So I went back to the website and read it again and realized that the copy was hard to understand. I mean read this, “The precision and high-quality construction of each original BMW part guarantees that all components in your BMW work together perfectly – for optimum performance and maximum safety and longevity.” Is it common then for some manufacturers to construct parts that don’t worth together perfectly? And what’s the definition of longevity in Munich? When it comes to certain components is it less than 30 months or does it depend on the component?

As I was considering what to do about the smoke, the airconditioner stopped working and in the tropics you need aircon. So we sent the car to the dealer we bought it from and asked them what was wrong.

They told me that both the compressor and the turbo needed to be replaced. Now I have to say I was taken aback by this. We’re talking about a BMW here and although I’m no petrol head, I was confident these components should last more than 30 months, especially as BMW prides itself on the longevity of its parts (assuming longevity is more than a couple of years). So I scoured the Internet looking for complaints about the X3 turbo unit and compressor and couldn’t find any!

One website http://www.consumeraffairs.com features an astonishing 786 complaints about BMW but as far as I can see not one of them is related to these 2 components. Another site, http://www.bimmerforums.com also has a surprisingly large number of complaints about BMWs but nothing about these components which again suggests to me once more that I was just unlucky and got a car with 2 faulty components. After a great deal of searching, all I could find was one poor BMW user who had to wait 22 years before he could replace his compressor.

As for the turbo issue, most online discussions around the current generation of turbos suggest a lifespan of up to 250,000 miles. I thought that was a little ambitious so I halved it which meant I should get 125,000 miles or about 200,000 kms. My X3 has done less than 100,000 km and the turbo is kaput.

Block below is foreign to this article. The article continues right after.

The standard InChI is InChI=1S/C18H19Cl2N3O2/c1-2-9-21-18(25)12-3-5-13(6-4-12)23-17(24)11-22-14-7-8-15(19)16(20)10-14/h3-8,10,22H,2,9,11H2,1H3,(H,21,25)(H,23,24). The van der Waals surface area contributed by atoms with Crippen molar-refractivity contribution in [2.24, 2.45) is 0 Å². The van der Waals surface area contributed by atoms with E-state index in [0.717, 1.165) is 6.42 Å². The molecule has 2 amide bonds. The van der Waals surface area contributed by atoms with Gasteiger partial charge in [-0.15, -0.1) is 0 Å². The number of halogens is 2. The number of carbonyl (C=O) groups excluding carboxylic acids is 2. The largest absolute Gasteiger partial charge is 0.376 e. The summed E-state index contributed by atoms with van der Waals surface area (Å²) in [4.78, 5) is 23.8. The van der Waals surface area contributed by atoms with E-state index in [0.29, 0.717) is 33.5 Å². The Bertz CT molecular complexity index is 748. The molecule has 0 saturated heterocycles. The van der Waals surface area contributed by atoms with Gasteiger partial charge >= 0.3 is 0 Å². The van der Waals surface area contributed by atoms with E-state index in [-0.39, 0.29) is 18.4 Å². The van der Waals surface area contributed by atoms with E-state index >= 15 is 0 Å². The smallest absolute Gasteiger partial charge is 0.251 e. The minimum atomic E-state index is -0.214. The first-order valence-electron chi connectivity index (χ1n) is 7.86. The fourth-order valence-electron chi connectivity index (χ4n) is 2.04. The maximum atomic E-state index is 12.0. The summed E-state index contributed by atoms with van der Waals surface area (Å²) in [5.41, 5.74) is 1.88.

Unless the longevity of your components means no more than 2.5 years, I think you’ll agree that these two bits of hardware should last considerably longer than they have done on my car. I also own a Mercedes C250 and a 5 year old Suzuki and neither of these cars have any problems with these or other major components.

I contacted my dealer and asked them to replace the parts free of charge because it doesn’t take a rocket scientist to realise I was just unlucky and had got a faulty car or at best a car with faulty equipment. And in today’s transparent, human environment and with your focus on the customer as well as our long association, I thought this would be a relatively simple process. After all, all I’m doing is asking BMW to take responsibility for the issue.

At the same time, on December 18th 2014 I wrote to BMW customer service in Munich and received an unsigned email the same day telling me my complaint had been forwarded to the relevant department for assessment. I can only assume that assessment is continuing because as of today, 19th January 2015 I haven’t heard from anyone.

Meanwhile the dealer immediately offered a discount of 20%. I took this as a sign that he agreed with me because logically if it was common for these components to fail so quickly, they wouldn’t have offered me a discount. I wasn’t happy with this discount and realizing the dealer isn’t the manufacturer, I decided to contact the head of BMW Malaysia.

The only way to get hold of Mr Harris is through his secretary. I don’t know if she passed my email to him because he didn’t reply (but she did tell me when I called her that he is very busy) but she did pass the email to staff in customer service (the irony) and for some reason to the after sales area manager who was the only one to contact me, unless you include a variety of automatic ‘out of office’ emails as contact.